A major change in veterinary medicine that impacts everyone
Over the next few years you will see veterinary medicine become a corporate enterprise with shareholders who demand increasing profit annually.
Profitable veterinary medicine has been the name of the game since it started. I am not condemning that.
But corporate, shareholder medicine specifies cutting costs and maximizing profits above most other principles. I know, because I have worked for a corporation and among other unpalatable shortcuts, I was forced to use subpar suture material which was one of several reasons I left. My surgeries reflect on me, so limiting me to subpar suture in order to ‘cut costs’ materially compromised my reputation.
Veterinary medicine based on commission is also problematic because the only way for veterinarians put in that situation to improve their financial lot in life is to drive sales and increase procedures.
Not so for practice owners, who can simply increase prices. They don’t have to upsell a product line, and promote unnecessary “just to make sure” types of testing.
So it is possible, [but primarily in a “mom and pop“ veterinary clinic] that you may get ONLY what your pet needs, and not a product line or corporate defined diagnostic algorithm every time your pet goes to the vet.
A real life example of this is a situation where are you find tapeworm segments stuck to your cat, and a corporation requires that you bring the cat to the office for a physical exam and it must have a complete fecal exam. Even if the cat was examined last week, even if it was going to be dewormed with Drontal© anyway, which clears all intestinal nematodes and cestodes. That is a “one size fits all” requirement from ‘corporate’ and the veterinarians in the employee of these corporations have no leeway. One veterinary corporation that I work for required two views on every radiograph, even if the fracture is a clean transverse fracture mid shaft. Under those circumstances the consumer will pay for an unnecessary second x-ray as a matter of corporate policy and not veterinary judgment.
In Cobb County, it is no longer possible to go to an emergency clinic that is not corporate, and is not on commission. You will see prices increasing dramatically. Soon, prices at Cobb Emergency Vet Clinic (just purchased by Blue Pearl) will skyrocket to match those from Blue Pearl on Abernathy. A company DEFINITELY worth buying stock in. (Mars Petcare)
Some decisions will be made that may even look predatory and unethical, fortunately for those decision-makers, they can shield their own personal honor and their sense of integrity by blaming it on nameless-faceless stakeholders.
They will put a surgery on the ‘bad knee’ and then act surprised when the ‘good knee’ blows under the full weight cast onto it by the surgerized leg.
For example, a Blue Pearl clinic “Georgia Veterinary Rehab” no longer requires referral from primary care veterinarians and will render care and a diagnosis to pets that may not necessarily need consultation. One absurdly obese canine patient (Lean at 75 pounds and seen by Blue Pearl at 120 pounds) was seen without a referral for knee surgery, for what were called ‘partial anterior cruciate ligament tears’ and the pet did not even get a body condition score, nor counseling on the forty five pounds the dog was overweight. They have indicated that they will put a surgery on the ‘bad knee’ [and then act surprised when the ‘good knee’ blows under the full weight cast by the surgerized leg]. They’ll call it ‘genetics’ that blew the ‘good’ knee (and not morbid obesity). ‘An inevitability’ they’ll say, and in one sense they’re telling the truth. Because it’s inevitable that if you surgerize one knee under a grossly overweight dog that the ‘good knee’ WILL blow while it’s bearing all the weight on it postoperatively.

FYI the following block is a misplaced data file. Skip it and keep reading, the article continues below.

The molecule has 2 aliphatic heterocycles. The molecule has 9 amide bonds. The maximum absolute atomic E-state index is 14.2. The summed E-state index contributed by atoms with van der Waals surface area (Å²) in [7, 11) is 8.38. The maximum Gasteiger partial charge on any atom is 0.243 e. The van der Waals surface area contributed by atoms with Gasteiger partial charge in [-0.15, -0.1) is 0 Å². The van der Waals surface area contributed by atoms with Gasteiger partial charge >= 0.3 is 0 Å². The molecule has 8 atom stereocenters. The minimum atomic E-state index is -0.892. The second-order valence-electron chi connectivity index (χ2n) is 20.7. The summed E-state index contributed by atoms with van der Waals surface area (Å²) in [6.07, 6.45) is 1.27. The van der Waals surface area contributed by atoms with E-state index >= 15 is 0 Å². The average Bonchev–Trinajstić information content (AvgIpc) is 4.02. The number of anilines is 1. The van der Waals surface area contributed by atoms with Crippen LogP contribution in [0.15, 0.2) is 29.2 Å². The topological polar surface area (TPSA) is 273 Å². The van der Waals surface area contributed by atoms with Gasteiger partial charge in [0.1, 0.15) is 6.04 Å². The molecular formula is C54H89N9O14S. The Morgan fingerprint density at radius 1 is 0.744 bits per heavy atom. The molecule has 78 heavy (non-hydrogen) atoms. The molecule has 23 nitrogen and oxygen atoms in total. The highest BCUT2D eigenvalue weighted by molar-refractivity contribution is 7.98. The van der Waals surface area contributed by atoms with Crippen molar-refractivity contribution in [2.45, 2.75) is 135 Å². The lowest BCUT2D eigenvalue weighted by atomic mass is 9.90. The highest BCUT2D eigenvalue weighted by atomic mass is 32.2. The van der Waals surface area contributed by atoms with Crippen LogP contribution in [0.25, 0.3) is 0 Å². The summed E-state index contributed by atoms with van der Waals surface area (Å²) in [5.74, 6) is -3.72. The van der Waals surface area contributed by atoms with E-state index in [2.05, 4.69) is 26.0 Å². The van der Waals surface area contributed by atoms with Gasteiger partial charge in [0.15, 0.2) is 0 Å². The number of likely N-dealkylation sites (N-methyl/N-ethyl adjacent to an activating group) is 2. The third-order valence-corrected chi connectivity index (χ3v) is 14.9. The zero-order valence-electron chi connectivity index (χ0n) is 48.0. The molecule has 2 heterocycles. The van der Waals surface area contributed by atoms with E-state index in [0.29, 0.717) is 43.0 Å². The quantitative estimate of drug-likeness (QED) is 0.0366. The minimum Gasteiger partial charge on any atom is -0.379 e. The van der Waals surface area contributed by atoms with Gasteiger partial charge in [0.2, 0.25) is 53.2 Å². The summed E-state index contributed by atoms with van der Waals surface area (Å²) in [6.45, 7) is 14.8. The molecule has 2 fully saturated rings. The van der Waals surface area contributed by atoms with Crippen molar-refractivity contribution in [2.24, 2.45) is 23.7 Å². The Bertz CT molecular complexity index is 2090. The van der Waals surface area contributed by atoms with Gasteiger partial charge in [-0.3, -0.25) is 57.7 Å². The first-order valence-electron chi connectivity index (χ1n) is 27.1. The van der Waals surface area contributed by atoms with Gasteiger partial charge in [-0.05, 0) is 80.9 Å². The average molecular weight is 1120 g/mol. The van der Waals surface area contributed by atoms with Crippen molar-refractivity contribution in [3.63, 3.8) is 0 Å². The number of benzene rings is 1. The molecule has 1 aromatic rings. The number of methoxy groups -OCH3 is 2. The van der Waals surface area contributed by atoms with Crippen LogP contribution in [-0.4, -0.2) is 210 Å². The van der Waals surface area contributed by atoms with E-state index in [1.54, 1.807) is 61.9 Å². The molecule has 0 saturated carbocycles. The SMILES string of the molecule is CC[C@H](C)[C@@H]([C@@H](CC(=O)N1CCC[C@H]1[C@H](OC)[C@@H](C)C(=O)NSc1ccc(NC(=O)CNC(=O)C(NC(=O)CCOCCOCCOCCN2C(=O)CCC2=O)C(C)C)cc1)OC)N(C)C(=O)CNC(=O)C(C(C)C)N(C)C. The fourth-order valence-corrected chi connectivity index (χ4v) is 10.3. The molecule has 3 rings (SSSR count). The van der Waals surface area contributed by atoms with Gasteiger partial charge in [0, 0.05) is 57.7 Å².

Veterinary hospitals are also selling to corporations.
Under the umbrella of a veterinary corporation with massive buying power, the cost of doing business is lower because you may get vaccine and gauze and supplies for considerably less in bulk than the “mom and pop“ veterinarian, this is very much the way Home Depot exterminated ‘mom and pop’ hardware stores, you can expect most individually owned veterinary clinic to be closing their doors within the next 10 years if not sooner.
Right now, personalized veterinary care in the classic sense is becoming more highly valued by clients because ‘old school’ vets don’t make an owner feel guilty about considering ‘end of life’ alternatives to thousands of dollars worth of treatments, and so a corporate takeover of an adjacent clinic usually means a small boost in business for me, but eventually with the massive buying power of the large corporate veterinary clinics, individual veterinary practice will become economically non-viable and you may still expect those veterinarians to close their doors in favor of say, real estate careers, research or retirement.
- Another corporate entity moving into veterinary medicine without impediment is traveling shot clinics like shot vet, who’s veterinarians function in your state without a business license, more often than not unlicensed in your state, unethically immunizing animals without a legitimate valid client patient relationship, not prepared to follow up with vaccine reactions or other emergencies related to immunization, no medical record to indicate whether an animal is being redundantly immunized or even a candidate for a particular vaccine, and an unethically poor physical exam with shoddy record-keeping. All of the above are true, I stand prepared to defend all assertions in a court of law.